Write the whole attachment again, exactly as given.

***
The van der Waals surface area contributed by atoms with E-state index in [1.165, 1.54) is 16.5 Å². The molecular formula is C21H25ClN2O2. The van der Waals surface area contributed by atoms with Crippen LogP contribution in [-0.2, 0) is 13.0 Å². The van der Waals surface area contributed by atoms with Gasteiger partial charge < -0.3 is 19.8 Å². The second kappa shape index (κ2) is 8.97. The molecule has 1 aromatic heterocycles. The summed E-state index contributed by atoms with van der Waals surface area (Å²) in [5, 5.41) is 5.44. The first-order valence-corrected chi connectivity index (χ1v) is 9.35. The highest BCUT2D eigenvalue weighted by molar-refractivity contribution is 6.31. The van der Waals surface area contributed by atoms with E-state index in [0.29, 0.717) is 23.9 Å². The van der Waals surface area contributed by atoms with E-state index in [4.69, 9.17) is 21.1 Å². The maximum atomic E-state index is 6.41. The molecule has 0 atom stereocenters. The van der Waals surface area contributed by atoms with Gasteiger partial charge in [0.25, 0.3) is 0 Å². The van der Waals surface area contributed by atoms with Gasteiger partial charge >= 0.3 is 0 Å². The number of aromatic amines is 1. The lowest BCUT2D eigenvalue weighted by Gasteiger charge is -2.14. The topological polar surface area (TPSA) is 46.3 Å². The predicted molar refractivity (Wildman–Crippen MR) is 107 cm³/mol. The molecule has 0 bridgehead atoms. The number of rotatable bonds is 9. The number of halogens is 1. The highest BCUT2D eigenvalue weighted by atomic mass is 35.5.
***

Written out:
The van der Waals surface area contributed by atoms with E-state index in [1.165, 1.54) is 16.5 Å². The molecular formula is C21H25ClN2O2. The van der Waals surface area contributed by atoms with Crippen LogP contribution in [-0.2, 0) is 13.0 Å². The van der Waals surface area contributed by atoms with Gasteiger partial charge < -0.3 is 19.8 Å². The second kappa shape index (κ2) is 8.97. The molecule has 1 aromatic heterocycles. The summed E-state index contributed by atoms with van der Waals surface area (Å²) in [5, 5.41) is 5.44. The first-order valence-corrected chi connectivity index (χ1v) is 9.35. The highest BCUT2D eigenvalue weighted by molar-refractivity contribution is 6.31. The van der Waals surface area contributed by atoms with E-state index in [0.29, 0.717) is 23.9 Å². The van der Waals surface area contributed by atoms with E-state index in [4.69, 9.17) is 21.1 Å². The maximum atomic E-state index is 6.41. The molecule has 0 atom stereocenters. The van der Waals surface area contributed by atoms with Gasteiger partial charge in [0.25, 0.3) is 0 Å². The van der Waals surface area contributed by atoms with Gasteiger partial charge >= 0.3 is 0 Å². The number of aromatic amines is 1. The lowest BCUT2D eigenvalue weighted by Gasteiger charge is -2.14. The topological polar surface area (TPSA) is 46.3 Å². The predicted molar refractivity (Wildman–Crippen MR) is 107 cm³/mol. The molecule has 0 bridgehead atoms. The number of rotatable bonds is 9. The number of halogens is 1. The highest BCUT2D eigenvalue weighted by atomic mass is 35.5.